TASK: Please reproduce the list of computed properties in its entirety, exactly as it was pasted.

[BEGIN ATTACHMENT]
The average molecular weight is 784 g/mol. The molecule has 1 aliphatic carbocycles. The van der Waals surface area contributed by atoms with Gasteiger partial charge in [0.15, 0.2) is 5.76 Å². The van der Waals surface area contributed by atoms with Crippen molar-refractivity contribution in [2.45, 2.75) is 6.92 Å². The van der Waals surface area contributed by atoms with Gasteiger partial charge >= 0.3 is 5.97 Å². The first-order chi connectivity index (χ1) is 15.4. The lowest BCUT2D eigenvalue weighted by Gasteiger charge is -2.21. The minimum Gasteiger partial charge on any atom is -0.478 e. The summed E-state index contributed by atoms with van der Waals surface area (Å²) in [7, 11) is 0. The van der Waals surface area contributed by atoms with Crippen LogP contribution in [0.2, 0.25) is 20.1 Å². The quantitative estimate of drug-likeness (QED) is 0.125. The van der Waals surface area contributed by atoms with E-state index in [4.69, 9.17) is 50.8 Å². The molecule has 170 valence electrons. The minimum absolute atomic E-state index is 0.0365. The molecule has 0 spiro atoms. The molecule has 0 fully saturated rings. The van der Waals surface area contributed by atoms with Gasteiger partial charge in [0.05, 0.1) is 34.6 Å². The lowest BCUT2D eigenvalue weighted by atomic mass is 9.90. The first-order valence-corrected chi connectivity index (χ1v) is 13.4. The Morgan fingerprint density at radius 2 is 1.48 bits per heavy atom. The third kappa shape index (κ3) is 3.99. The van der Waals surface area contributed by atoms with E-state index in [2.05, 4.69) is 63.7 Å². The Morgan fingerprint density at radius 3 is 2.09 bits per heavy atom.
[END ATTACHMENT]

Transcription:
The average molecular weight is 784 g/mol. The molecule has 1 aliphatic carbocycles. The van der Waals surface area contributed by atoms with Gasteiger partial charge in [0.15, 0.2) is 5.76 Å². The van der Waals surface area contributed by atoms with Crippen molar-refractivity contribution in [2.45, 2.75) is 6.92 Å². The van der Waals surface area contributed by atoms with Gasteiger partial charge >= 0.3 is 5.97 Å². The first-order chi connectivity index (χ1) is 15.4. The lowest BCUT2D eigenvalue weighted by Gasteiger charge is -2.21. The minimum Gasteiger partial charge on any atom is -0.478 e. The summed E-state index contributed by atoms with van der Waals surface area (Å²) in [7, 11) is 0. The van der Waals surface area contributed by atoms with Crippen LogP contribution in [0.2, 0.25) is 20.1 Å². The quantitative estimate of drug-likeness (QED) is 0.125. The van der Waals surface area contributed by atoms with E-state index in [4.69, 9.17) is 50.8 Å². The molecule has 170 valence electrons. The minimum absolute atomic E-state index is 0.0365. The molecule has 0 spiro atoms. The molecule has 0 fully saturated rings. The van der Waals surface area contributed by atoms with Gasteiger partial charge in [0.05, 0.1) is 34.6 Å². The lowest BCUT2D eigenvalue weighted by atomic mass is 9.90. The first-order valence-corrected chi connectivity index (χ1v) is 13.4. The Morgan fingerprint density at radius 2 is 1.48 bits per heavy atom. The third kappa shape index (κ3) is 3.99. The van der Waals surface area contributed by atoms with E-state index in [2.05, 4.69) is 63.7 Å². The Morgan fingerprint density at radius 3 is 2.09 bits per heavy atom.